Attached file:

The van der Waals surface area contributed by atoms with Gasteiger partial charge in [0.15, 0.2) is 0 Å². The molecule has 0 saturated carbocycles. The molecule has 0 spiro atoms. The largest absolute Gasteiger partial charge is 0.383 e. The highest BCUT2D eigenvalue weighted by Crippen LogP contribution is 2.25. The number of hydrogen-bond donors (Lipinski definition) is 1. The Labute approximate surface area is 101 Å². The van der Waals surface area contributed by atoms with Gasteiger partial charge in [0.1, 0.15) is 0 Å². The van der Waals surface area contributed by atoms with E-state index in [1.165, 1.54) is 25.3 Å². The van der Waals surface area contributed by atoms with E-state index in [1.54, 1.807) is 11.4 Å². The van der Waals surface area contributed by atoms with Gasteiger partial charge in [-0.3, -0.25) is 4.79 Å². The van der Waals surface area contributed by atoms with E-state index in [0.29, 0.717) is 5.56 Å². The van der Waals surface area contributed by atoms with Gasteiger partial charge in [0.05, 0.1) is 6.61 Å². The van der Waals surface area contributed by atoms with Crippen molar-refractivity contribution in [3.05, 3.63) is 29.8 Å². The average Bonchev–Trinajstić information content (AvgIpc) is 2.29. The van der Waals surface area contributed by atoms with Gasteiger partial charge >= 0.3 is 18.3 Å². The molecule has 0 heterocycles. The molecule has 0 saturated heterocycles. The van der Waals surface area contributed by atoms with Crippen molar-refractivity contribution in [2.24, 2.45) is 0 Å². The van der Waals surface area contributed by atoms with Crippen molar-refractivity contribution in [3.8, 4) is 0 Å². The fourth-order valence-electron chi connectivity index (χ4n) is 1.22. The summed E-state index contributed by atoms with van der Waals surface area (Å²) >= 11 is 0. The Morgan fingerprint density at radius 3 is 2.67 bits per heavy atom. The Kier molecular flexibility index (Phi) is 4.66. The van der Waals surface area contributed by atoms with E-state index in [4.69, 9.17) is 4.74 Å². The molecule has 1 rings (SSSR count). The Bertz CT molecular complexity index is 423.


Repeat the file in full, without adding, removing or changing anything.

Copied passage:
The van der Waals surface area contributed by atoms with Gasteiger partial charge in [0.15, 0.2) is 0 Å². The molecule has 0 saturated carbocycles. The molecule has 0 spiro atoms. The largest absolute Gasteiger partial charge is 0.383 e. The highest BCUT2D eigenvalue weighted by Crippen LogP contribution is 2.25. The number of hydrogen-bond donors (Lipinski definition) is 1. The Labute approximate surface area is 101 Å². The van der Waals surface area contributed by atoms with Gasteiger partial charge in [0.1, 0.15) is 0 Å². The van der Waals surface area contributed by atoms with E-state index in [1.165, 1.54) is 25.3 Å². The van der Waals surface area contributed by atoms with E-state index in [1.54, 1.807) is 11.4 Å². The van der Waals surface area contributed by atoms with Gasteiger partial charge in [-0.3, -0.25) is 4.79 Å². The van der Waals surface area contributed by atoms with E-state index in [0.29, 0.717) is 5.56 Å². The van der Waals surface area contributed by atoms with Gasteiger partial charge in [0.05, 0.1) is 6.61 Å². The van der Waals surface area contributed by atoms with Crippen molar-refractivity contribution in [3.05, 3.63) is 29.8 Å². The average Bonchev–Trinajstić information content (AvgIpc) is 2.29. The van der Waals surface area contributed by atoms with Gasteiger partial charge >= 0.3 is 18.3 Å². The molecule has 0 heterocycles. The molecule has 0 saturated heterocycles. The van der Waals surface area contributed by atoms with Crippen molar-refractivity contribution in [2.24, 2.45) is 0 Å². The van der Waals surface area contributed by atoms with Crippen molar-refractivity contribution in [3.8, 4) is 0 Å². The fourth-order valence-electron chi connectivity index (χ4n) is 1.22. The summed E-state index contributed by atoms with van der Waals surface area (Å²) >= 11 is 0. The Morgan fingerprint density at radius 3 is 2.67 bits per heavy atom. The Kier molecular flexibility index (Phi) is 4.66. The van der Waals surface area contributed by atoms with E-state index in [4.69, 9.17) is 4.74 Å². The molecule has 1 rings (SSSR count). The Bertz CT molecular complexity index is 423.